The aim of this thesis was to evaluate fetal sex specific differences on placental, fetal and maternal level and to assess different definitions on fetal growth restriction and their associations with childhood outcomes.
All studies described in this thesis were embedded in The Generation R Study, a prospective cohort study from early pregnancy onwards in Rotterdam, The Netherlands. The first and second aim of this thesis concerned fetal growth restriction (FGR) and its association with childhood outcomes and the search for a biomarker to retrospectively assess FGR. We showed that FGR, just as neonates born small for gestational age (SGA), is associated with accelerated growth at the age of two years and altered cardiovascular outcomes at six years. This study emphasizes that despite birth weight, a deviating growth curve is associated with adverse health in childhood and therefore possibly adulthood. Moreover we showed that lower umbilical cord levels of placental growth factor (PlGF) are associated with lower birth weight, different fetal growth patterns and a deviating growth curve. Therefore, PlGF might be a promising biomarker to determine deviations in fetal growth and FGR retrospectively enabling follow-up of these neonates in the postnatal period.
The third aim of this thesis was to evaluate fetal sex specific differences on a placental, fetal and maternal level. Fetal sex specific differences were found on all these three levels. Within the placental biomarker production fetal sex specific differences exist, in which women carrying a female fetus have higher serum levels of PlGF, s-Flt1 and PAI-2 in the first trimester of pregnancy. However, in pregnancies complicated with pre-eclampsia, spontaneous preterm birth or SGA these fetal sex specific differences are not observed. This suggests that other mechanisms causing these complications may dominate the effect of fetal sex. Moreover sex specific difference were observed in fetal growth. Already in the first trimester of pregnancy male crown-rump-length (CRL) is larger as compared with female CRL. In the second and third trimester of pregnancy head and abdominal circumference are larger in male fetuses, while femur length is larger in female fetuses. Also different growth patterns were observed. Interestingly, these different growth patterns persist postnatally. On the level of maternal vascular adaptation to pregnancy, differential blood pressure patterns are observed between pregnancies with a male or female fetus. In pregnancies with a male fetus, the uterine artery pulsatility index and the occurrence of notching was higher as compared with pregnancies with a female fetus.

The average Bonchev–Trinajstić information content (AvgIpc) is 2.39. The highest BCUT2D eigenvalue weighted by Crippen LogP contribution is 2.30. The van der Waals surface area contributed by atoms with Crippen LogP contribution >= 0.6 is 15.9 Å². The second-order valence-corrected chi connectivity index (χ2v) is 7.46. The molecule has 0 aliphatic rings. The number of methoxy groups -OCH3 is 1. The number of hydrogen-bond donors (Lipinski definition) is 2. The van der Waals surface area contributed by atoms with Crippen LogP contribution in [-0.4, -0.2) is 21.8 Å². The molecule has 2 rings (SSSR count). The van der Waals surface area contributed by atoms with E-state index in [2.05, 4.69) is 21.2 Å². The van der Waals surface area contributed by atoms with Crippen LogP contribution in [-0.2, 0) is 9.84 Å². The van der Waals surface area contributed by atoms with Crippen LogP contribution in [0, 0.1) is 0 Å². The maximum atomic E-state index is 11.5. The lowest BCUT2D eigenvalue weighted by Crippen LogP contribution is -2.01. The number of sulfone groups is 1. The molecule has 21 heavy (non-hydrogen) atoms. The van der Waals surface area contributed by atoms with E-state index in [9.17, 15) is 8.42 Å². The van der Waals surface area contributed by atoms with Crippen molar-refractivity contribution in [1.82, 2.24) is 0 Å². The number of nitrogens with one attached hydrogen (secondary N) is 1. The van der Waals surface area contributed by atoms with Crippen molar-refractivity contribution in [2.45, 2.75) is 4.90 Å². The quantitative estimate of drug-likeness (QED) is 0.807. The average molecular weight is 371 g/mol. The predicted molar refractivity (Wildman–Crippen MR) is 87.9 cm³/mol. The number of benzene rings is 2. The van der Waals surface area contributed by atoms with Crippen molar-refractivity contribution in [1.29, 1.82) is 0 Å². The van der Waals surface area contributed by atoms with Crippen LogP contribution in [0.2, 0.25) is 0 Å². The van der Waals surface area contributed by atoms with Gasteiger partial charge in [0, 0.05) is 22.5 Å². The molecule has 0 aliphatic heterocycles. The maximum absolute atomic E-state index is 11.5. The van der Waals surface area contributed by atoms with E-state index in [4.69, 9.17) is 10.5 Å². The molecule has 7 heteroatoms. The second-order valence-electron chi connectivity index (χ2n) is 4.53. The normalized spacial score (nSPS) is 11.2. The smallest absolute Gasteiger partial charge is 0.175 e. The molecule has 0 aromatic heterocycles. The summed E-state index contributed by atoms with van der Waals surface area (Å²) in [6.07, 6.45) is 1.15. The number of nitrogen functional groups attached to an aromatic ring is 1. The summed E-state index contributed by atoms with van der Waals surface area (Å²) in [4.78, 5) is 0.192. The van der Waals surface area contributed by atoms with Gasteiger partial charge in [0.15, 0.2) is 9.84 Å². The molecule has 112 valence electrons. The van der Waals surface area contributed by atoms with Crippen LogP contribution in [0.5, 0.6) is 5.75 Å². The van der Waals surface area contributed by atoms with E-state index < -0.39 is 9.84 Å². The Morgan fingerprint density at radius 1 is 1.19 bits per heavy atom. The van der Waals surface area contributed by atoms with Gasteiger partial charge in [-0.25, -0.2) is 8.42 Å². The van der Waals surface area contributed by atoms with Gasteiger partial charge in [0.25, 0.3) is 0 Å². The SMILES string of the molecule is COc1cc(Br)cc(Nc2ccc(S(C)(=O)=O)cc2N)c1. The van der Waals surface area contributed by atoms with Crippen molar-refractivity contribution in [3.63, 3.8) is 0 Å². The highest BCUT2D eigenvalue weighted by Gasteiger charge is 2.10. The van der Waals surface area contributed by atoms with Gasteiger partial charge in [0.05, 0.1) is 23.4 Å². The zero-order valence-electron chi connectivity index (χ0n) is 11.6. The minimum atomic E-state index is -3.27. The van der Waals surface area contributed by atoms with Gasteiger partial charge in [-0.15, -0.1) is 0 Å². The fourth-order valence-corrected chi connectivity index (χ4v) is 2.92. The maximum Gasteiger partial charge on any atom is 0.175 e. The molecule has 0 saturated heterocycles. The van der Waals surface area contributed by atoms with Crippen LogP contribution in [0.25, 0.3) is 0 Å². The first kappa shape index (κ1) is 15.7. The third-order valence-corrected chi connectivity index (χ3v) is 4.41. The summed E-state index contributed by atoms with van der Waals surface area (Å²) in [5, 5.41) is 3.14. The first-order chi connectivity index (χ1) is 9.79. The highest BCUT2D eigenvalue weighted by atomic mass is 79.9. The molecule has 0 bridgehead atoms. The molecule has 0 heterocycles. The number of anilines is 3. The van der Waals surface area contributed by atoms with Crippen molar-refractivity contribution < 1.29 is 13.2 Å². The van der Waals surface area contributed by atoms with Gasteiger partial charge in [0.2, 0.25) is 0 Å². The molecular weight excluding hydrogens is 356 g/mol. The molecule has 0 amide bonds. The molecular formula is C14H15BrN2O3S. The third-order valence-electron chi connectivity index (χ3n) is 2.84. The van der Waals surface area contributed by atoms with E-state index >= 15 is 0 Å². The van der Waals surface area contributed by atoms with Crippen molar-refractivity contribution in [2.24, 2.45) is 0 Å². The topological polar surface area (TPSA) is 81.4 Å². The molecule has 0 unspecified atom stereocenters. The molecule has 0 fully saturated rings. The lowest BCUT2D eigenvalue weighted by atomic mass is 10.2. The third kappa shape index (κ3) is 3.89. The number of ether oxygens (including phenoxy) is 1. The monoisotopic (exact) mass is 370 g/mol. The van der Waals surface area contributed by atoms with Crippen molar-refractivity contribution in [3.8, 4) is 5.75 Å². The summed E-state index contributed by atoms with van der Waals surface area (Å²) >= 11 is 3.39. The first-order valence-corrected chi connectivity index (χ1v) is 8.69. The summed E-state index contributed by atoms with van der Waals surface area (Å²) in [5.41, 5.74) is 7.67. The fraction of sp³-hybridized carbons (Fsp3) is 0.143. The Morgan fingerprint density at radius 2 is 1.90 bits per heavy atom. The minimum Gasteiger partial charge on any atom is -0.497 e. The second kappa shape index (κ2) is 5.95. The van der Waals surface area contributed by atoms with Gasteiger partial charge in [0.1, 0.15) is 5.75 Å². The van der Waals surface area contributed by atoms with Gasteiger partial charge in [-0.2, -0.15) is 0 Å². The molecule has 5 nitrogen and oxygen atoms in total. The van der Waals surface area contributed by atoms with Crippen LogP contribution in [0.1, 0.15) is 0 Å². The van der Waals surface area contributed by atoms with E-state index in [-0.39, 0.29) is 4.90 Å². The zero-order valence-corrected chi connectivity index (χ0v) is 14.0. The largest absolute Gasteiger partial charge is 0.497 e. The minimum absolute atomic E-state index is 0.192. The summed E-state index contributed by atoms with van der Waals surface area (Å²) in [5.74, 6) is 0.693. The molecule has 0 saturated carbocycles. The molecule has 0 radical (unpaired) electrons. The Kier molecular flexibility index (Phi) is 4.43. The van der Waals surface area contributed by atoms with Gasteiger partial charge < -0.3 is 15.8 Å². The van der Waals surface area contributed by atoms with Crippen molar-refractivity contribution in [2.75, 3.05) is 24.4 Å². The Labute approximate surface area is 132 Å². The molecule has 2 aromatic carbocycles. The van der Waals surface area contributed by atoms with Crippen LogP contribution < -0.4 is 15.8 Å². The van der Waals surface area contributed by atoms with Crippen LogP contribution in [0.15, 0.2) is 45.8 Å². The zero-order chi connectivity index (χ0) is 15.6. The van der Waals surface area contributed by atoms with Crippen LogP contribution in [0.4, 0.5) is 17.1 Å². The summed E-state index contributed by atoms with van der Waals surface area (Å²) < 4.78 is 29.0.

Eventually, the results will contribute to the development of strategies for optimizing health and healthcare for both pregnant women and their children. Since currently fetal sex is not taken into account in research, we recommend that all studies regarding maternal adaptation to pregnancy, placental biology, fetal growth, pregnancy complications and pharmacological therapies should stratify for fetal sex.

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E.A.P. Steegers (Eric) , V.W.V. Jaddoe (Vincent) , S. Schalekamp-Timmermans (Sarah)
Erasmus University Rotterdam
Department of Gynaecology & Obstetrics

Broere-Brown, Z. (2017, October 25). Fetal sex dependency in pregnancy; fetal and maternal outcomes : The Generation R Study. Retrieved from